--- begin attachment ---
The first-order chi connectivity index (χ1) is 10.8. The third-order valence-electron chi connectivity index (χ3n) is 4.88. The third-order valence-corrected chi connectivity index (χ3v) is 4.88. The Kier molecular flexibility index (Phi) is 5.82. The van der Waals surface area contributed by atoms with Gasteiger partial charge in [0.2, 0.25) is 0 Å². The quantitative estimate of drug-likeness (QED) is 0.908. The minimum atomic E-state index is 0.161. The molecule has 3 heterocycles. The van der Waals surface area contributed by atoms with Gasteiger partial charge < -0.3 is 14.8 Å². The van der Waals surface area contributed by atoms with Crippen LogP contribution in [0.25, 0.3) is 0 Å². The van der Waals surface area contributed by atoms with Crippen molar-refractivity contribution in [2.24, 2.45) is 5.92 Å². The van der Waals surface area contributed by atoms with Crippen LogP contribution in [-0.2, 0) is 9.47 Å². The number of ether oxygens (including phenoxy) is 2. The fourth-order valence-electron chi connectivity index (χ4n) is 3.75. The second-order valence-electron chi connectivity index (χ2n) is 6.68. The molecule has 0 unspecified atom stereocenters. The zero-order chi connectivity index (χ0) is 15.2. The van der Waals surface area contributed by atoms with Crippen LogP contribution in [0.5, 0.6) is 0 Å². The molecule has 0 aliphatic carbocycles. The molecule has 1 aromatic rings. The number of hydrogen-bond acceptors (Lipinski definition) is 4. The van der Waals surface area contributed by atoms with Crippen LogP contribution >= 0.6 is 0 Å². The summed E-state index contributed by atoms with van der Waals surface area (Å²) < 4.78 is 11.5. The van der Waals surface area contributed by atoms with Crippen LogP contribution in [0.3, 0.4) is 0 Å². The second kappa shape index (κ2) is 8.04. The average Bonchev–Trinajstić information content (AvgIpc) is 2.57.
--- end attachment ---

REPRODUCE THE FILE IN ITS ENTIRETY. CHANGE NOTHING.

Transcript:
The first-order chi connectivity index (χ1) is 10.8. The third-order valence-electron chi connectivity index (χ3n) is 4.88. The third-order valence-corrected chi connectivity index (χ3v) is 4.88. The Kier molecular flexibility index (Phi) is 5.82. The van der Waals surface area contributed by atoms with Gasteiger partial charge in [0.2, 0.25) is 0 Å². The quantitative estimate of drug-likeness (QED) is 0.908. The minimum atomic E-state index is 0.161. The molecule has 3 heterocycles. The van der Waals surface area contributed by atoms with Gasteiger partial charge < -0.3 is 14.8 Å². The van der Waals surface area contributed by atoms with Crippen LogP contribution in [0.25, 0.3) is 0 Å². The van der Waals surface area contributed by atoms with Crippen molar-refractivity contribution in [2.24, 2.45) is 5.92 Å². The van der Waals surface area contributed by atoms with Crippen LogP contribution in [-0.2, 0) is 9.47 Å². The number of ether oxygens (including phenoxy) is 2. The fourth-order valence-electron chi connectivity index (χ4n) is 3.75. The second-order valence-electron chi connectivity index (χ2n) is 6.68. The molecule has 0 unspecified atom stereocenters. The zero-order chi connectivity index (χ0) is 15.2. The van der Waals surface area contributed by atoms with Crippen LogP contribution in [0.5, 0.6) is 0 Å². The molecule has 0 aliphatic carbocycles. The molecule has 1 aromatic rings. The number of hydrogen-bond acceptors (Lipinski definition) is 4. The van der Waals surface area contributed by atoms with Crippen LogP contribution >= 0.6 is 0 Å². The summed E-state index contributed by atoms with van der Waals surface area (Å²) < 4.78 is 11.5. The van der Waals surface area contributed by atoms with Crippen LogP contribution in [0.3, 0.4) is 0 Å². The second kappa shape index (κ2) is 8.04. The average Bonchev–Trinajstić information content (AvgIpc) is 2.57.